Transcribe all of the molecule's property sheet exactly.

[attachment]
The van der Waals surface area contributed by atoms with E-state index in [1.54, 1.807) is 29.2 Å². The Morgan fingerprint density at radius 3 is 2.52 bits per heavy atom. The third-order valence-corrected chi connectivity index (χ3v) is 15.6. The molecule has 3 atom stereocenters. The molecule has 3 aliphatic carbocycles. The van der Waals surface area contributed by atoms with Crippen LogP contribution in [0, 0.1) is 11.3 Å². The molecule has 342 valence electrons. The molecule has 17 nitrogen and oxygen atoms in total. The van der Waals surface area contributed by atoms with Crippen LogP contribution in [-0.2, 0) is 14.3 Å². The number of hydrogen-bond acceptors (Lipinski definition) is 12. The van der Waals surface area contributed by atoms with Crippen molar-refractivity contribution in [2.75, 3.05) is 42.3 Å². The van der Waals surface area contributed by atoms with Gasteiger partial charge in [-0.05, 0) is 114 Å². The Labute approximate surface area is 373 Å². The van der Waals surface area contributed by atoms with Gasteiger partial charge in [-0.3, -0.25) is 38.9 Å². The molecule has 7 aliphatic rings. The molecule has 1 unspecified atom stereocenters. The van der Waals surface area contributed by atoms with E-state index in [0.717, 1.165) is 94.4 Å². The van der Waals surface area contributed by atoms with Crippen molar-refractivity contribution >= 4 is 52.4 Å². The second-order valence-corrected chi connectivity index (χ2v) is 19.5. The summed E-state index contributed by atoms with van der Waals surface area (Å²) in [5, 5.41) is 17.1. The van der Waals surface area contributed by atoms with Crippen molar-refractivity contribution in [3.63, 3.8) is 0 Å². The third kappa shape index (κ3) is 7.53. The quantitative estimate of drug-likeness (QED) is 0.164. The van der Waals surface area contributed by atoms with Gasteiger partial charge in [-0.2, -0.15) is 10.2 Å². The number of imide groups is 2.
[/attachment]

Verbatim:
The van der Waals surface area contributed by atoms with E-state index in [1.54, 1.807) is 29.2 Å². The Morgan fingerprint density at radius 3 is 2.52 bits per heavy atom. The third-order valence-corrected chi connectivity index (χ3v) is 15.6. The molecule has 3 atom stereocenters. The molecule has 3 aliphatic carbocycles. The van der Waals surface area contributed by atoms with Crippen LogP contribution in [0, 0.1) is 11.3 Å². The molecule has 342 valence electrons. The molecule has 17 nitrogen and oxygen atoms in total. The van der Waals surface area contributed by atoms with Crippen LogP contribution in [-0.2, 0) is 14.3 Å². The number of hydrogen-bond acceptors (Lipinski definition) is 12. The van der Waals surface area contributed by atoms with Crippen molar-refractivity contribution in [2.75, 3.05) is 42.3 Å². The van der Waals surface area contributed by atoms with Gasteiger partial charge in [-0.05, 0) is 114 Å². The Labute approximate surface area is 373 Å². The van der Waals surface area contributed by atoms with Gasteiger partial charge in [-0.3, -0.25) is 38.9 Å². The molecule has 7 aliphatic rings. The molecule has 1 unspecified atom stereocenters. The van der Waals surface area contributed by atoms with E-state index in [0.717, 1.165) is 94.4 Å². The van der Waals surface area contributed by atoms with Crippen molar-refractivity contribution >= 4 is 52.4 Å². The second-order valence-corrected chi connectivity index (χ2v) is 19.5. The summed E-state index contributed by atoms with van der Waals surface area (Å²) in [5, 5.41) is 17.1. The van der Waals surface area contributed by atoms with Crippen molar-refractivity contribution in [3.63, 3.8) is 0 Å². The third kappa shape index (κ3) is 7.53. The quantitative estimate of drug-likeness (QED) is 0.164. The van der Waals surface area contributed by atoms with Gasteiger partial charge in [-0.2, -0.15) is 10.2 Å². The number of imide groups is 2.